Employing an array of examples from the history of gaming and film – including Angry Birds, Candy Crush, Farmville, The Matrix, Papers, Please, Stardew Valley, Westworld, World of Warcraft and Zelda – Bown argues that the task for the gamer is to turn the inner dreamworld outwards. In this way, she or he can avoid the dreamworld of the other (corporation or government) being turned inwards on them via the gaming interface. Here, Bown makes a nod to McKenzie Wark’s Gamer Theory (2006), arguing that the development of, for example, virtual or artificial reality means that ‘it is less a question of games becoming like reality but of reality becoming like games.’ Of course this notion of a reality dictated by the digital realm of video games causes alarm; and perhaps rightly so. The condensation within video gaming of just about everything negative in society – including misogyny, racial stereotyping, violence, competition, prioritisation of material gain over self-development, and so on – leads to a saturation point, which if ported back into the real world might seem to threaten a descent into barbarity. This fear grows if we consider the scope of new technology for controlling the movements of people. Artificial reality games such as Pokemon GO – whereby a smartphone interface superimposes digital forms over the real world – serve, Bown continues, to regulate our space as part of Google’s ‘interest in the organisation of desires.’ Pokemon GO must be seen in this respect as part of the wider Google project, a side effect of its desire not just to map the world geographically, but to manipulate us within it. Subconscious desire is not so much fulfilled by technology as it is shaped by it. As such, any slide into savagery will not likely come from the street upwards but be imposed, in line with the dominant history of the twentieth century, from the top down via a media industry that is increasingly focused on the production of ever more absorbing video games. Google’s founding motto was ‘don’t be evil’. But this has always appeared a strange form of reverse psychology; amoral at best, oddly sarcastic at worst.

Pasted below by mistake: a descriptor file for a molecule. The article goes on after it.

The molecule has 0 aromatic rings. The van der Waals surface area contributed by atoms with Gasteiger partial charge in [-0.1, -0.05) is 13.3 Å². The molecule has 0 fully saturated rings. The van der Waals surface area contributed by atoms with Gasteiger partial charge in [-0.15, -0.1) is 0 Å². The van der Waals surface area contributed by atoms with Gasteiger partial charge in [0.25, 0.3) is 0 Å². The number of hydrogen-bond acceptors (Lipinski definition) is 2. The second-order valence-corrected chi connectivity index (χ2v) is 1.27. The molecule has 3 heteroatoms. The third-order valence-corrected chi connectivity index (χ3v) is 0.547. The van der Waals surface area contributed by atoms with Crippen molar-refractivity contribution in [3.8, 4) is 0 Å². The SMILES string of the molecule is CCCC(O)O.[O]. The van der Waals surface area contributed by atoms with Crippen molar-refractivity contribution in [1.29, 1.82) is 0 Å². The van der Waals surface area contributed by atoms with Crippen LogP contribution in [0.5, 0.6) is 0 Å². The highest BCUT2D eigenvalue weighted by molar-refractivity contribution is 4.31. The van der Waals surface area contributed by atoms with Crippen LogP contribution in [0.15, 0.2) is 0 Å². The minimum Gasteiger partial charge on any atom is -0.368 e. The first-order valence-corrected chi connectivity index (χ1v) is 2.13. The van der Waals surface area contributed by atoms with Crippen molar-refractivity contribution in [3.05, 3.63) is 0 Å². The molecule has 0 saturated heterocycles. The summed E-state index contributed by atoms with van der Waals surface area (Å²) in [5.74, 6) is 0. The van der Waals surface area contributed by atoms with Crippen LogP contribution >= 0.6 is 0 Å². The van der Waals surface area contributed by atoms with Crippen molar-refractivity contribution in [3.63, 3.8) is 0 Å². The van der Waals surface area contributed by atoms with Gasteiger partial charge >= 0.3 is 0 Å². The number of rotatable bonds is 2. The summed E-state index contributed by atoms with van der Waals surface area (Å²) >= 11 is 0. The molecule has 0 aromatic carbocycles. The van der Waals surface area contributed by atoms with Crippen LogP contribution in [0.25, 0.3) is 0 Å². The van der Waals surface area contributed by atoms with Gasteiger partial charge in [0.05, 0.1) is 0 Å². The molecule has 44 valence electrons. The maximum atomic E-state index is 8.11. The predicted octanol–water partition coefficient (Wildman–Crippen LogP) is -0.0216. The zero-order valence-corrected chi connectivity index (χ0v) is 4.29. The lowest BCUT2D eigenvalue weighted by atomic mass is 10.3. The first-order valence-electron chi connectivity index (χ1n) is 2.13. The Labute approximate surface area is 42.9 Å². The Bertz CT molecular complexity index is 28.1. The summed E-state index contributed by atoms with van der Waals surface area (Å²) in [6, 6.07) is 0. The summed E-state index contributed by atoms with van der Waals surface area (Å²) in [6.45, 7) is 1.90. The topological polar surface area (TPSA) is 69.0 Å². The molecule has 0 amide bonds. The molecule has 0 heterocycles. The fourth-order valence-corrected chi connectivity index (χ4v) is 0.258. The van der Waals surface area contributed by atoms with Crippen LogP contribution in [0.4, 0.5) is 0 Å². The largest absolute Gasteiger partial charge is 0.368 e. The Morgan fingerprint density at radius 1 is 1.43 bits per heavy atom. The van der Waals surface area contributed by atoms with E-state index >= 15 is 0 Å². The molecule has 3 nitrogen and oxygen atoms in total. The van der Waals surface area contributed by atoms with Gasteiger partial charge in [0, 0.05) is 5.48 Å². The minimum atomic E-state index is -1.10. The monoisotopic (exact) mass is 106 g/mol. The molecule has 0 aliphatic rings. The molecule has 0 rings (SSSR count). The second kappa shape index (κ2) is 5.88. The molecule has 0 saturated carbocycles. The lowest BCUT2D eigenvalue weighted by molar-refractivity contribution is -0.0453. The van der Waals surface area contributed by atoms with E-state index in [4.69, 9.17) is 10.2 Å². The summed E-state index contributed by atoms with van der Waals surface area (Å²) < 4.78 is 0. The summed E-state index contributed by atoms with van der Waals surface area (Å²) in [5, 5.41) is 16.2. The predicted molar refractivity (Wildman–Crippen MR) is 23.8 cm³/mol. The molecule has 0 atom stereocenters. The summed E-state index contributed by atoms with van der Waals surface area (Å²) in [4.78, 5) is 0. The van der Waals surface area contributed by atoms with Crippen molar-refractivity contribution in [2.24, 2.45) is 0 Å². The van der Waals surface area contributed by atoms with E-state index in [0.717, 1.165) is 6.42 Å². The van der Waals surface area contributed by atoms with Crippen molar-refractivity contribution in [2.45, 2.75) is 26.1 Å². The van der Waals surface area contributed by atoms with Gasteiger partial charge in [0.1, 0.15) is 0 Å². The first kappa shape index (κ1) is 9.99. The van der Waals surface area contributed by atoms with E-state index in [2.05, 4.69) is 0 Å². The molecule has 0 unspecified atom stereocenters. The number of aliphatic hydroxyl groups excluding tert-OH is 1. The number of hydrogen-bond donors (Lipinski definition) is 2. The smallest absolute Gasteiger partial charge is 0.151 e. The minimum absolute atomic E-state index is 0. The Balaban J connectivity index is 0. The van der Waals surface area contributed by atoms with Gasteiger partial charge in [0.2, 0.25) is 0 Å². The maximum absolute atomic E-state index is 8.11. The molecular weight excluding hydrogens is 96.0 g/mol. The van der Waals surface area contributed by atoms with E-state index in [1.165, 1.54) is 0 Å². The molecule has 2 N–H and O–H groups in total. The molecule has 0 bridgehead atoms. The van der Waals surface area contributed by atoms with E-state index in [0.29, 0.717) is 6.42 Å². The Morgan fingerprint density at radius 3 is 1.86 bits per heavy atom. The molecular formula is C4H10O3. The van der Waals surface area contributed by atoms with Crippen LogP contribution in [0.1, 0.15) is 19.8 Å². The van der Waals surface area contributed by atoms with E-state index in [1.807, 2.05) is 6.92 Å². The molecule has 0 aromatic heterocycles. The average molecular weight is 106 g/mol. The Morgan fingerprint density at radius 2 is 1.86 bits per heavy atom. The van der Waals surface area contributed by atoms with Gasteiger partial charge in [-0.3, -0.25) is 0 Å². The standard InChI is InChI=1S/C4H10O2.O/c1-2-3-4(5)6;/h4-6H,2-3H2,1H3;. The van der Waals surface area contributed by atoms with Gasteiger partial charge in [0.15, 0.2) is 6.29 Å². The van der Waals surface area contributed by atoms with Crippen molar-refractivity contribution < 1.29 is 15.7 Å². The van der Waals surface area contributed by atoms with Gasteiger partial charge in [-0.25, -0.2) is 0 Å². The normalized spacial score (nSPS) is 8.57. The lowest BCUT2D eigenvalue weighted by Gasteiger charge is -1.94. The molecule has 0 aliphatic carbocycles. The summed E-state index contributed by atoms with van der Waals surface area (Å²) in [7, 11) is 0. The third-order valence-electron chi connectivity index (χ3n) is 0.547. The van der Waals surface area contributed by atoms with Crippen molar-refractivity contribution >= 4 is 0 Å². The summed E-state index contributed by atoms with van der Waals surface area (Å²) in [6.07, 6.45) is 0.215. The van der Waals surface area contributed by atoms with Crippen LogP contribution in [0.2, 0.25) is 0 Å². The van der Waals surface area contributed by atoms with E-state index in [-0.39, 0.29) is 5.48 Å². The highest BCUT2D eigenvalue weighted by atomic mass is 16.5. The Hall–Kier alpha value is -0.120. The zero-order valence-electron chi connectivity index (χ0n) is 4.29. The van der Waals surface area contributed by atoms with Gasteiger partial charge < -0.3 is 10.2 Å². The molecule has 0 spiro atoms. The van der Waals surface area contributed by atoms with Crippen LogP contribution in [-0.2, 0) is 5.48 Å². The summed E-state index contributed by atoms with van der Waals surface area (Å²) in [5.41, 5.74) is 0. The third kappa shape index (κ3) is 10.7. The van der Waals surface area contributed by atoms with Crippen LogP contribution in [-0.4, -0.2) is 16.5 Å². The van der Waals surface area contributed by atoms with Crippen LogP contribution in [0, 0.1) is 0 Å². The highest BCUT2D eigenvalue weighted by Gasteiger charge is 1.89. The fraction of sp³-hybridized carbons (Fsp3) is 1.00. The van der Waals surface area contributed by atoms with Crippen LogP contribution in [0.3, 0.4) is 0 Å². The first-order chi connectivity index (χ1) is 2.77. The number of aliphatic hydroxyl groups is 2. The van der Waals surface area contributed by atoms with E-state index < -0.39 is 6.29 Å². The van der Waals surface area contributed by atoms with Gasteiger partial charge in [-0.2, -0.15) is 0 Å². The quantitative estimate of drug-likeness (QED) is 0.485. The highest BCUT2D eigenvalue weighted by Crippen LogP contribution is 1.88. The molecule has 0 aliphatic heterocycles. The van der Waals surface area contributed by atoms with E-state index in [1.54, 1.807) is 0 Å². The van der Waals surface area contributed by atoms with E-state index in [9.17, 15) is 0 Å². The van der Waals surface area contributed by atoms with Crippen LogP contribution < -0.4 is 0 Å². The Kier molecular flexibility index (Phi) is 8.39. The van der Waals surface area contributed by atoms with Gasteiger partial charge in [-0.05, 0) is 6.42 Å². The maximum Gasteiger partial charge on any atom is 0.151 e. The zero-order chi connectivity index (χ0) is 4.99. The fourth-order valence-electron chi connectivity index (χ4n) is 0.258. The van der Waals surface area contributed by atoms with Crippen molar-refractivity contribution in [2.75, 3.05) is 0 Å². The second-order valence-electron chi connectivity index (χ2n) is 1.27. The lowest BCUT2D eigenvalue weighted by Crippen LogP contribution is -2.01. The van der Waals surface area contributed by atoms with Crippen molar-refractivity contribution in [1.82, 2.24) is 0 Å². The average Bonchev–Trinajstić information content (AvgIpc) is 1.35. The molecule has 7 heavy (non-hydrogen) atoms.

Referencing Jane McGonigal’s 2010 book Reality is Broken, Bown counters the latter’s argument that games such as World of Warcraft act simply to engage the gamer in a kind of ‘blissful productivity’ by asserting that the replication of real world capitalist goals and violent competition only serve to shore up the capitalist cause. In short, if games can tell us how to behave, they can tell us how to behave badly, and this can make them a powerful ideological tool for the creation of specific forms of subjectivity. Drawing on Althusser’s theory of ‘interpellation’, Bown argues that subjects are bound into particular behaviours by games. This is certainly worrying in the case of war games such as Medal of Honor: Warfighter, which not only replicate the experience of the ‘war on terror’ but involve the player in it. However, one must be careful in choosing such sensational examples. While the proximity of gaming to the military-industrial complex may be cause for concern, its plodding infiltration into everyday life is perhaps more significant in terms of the overall political influence gaming might wield.